Christian fund-raisers have to hide the realities of the New Testament and pretend that success is all there is. Failure is not even in their vocabulary. The health and wealth gospel is popular because it is all about success with no failure, and that is what people want. Christians who give based on success are not different than those who play the stock market and shift their allegiance every time they see a better deal. It sound noble and like good investing, but the fact is, doing good calls for long range consistency, and if you pull out because it is not fast enough, you could be letting a long range plan fail. The ideal giver is into giving to do good, and he is in it for the long haul knowing that his reward is from God even if his investments fail in time.
Nobody wants to read the story of the Christian who has been plodding along for 20 years teaching a Sunday school class of boys and girls, and the class is the same size this year as when it began 20 years ago. There are, of course, thousands of such classes all across America, but these givers of their lives and resources are not the heroes we want to read about in America. But the fact is, these are the givers who will reap the great harvest in God's get rich slow scheme of faithful giving.
It is not that the teacher who goes like a ball of fire from ten to a class of a thousand is not a great Christian worthy of great reward, but he is the exception, and he never had to conquer the getting weary in well doing temptation. His harvest may not be as impressive as the faithful giver of his life who had many battles to win, but who never quit giving. Faithful giving is the key to every large church, for in our success syndrome society millions of dollars monthly are going to organizations that tell of the big results, or in some other way appeal to the get rich quick spirit in all of us. If there were not armies of faithful givers to the local church, all the money would flow to the get rich now ministries, and the whole church would suffer in the long run. Next we see-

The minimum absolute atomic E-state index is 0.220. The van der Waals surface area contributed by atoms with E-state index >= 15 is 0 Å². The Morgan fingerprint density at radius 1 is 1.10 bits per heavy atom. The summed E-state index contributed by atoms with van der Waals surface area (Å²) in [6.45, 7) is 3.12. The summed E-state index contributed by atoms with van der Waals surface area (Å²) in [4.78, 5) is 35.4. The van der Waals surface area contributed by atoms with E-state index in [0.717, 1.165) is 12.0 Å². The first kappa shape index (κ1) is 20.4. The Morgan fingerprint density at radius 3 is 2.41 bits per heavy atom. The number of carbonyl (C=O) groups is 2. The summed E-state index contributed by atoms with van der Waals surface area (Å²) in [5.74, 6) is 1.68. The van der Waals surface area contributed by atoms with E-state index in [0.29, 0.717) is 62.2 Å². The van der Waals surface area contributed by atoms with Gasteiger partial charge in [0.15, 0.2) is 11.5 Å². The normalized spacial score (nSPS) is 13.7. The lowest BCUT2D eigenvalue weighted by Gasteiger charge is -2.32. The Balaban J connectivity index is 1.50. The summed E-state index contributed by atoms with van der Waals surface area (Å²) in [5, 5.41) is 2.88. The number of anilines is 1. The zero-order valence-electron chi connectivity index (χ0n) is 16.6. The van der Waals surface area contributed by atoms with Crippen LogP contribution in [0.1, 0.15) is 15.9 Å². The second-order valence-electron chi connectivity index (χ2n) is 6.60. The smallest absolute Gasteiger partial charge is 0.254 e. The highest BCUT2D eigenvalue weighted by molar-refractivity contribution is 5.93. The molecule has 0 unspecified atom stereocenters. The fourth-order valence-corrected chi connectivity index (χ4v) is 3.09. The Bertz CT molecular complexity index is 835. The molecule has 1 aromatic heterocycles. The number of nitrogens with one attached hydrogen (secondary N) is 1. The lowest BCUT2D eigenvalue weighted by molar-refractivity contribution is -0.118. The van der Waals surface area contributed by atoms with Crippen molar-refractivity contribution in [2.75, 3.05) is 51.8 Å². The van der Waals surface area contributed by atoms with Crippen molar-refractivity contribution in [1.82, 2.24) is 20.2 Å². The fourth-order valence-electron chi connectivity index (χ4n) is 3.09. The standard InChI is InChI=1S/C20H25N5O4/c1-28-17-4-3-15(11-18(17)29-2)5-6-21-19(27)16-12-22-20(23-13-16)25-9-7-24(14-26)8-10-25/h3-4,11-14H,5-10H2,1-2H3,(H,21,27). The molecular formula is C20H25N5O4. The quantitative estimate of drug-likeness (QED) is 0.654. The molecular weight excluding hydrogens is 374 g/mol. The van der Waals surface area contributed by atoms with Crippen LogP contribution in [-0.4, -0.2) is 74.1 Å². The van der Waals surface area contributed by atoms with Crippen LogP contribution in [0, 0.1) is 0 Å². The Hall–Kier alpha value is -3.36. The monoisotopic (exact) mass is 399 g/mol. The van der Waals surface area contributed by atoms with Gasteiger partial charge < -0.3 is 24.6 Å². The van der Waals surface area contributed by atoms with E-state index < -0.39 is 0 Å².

III. HE GIVES FONDLY.
He gives with an affectionate caring spirit for all people, but especially those of the family of God. The ideal giver sees his giving as an investment in people. It is not just a tax deduction and an obligation, but it is a way of doing good to people. The surprising thing about this passage is that Paul stresses doing good to those who are already in the family of God. You would expect Paul, as the great missionary and evangelist, to say we should give our best to reach the lost world, but he says to share all good things with your instructor and the family of believers. This seems rather self-centered to focus inward on the church as the primary object of our giving, but if you think about it, it makes great sense.
How is the world going to be impressed with the church if it does not care for its own? "Behold how they love one another," is to be the response of the world as they look at the church. This means Christians need to be especially concerned to meet the needs of all in the body. A spirit of fondness or affection is to characterize our giving as we seek to express love. Giving is never at its best unless it is an expression of love.
Adeline Patti was a famous opera singer. A little street girl once asked her for a coin, and she asked the girl, "Do you sing?" She responded, "Yes, sometimes." "Come to my house and let me hear you," said Patti. The girl came and showed evidence of ability. Patti gave her lessons and helped this girl become a gifted singer. She gave more than money, for she gave herself, and her gift to help another became a blessing to many. Here is where Christians should shine, and with a spirit of fondness for other people be willing to invest their lives as well as their money in lifting the family of God to greater heights.
The robber may say, "Your money or your life," but God says, "Your money and your life." He wants you to be a giver of all good things for the sake of the family. We often stress that we are to love those for whom Christ died, but we need to also stress we need to love those in whom Christ lives. The family of God is to have priority, and when you give to help another believer it is, according to Paul, first rate giving. This is the key to being successful in God's get rich slow scheme.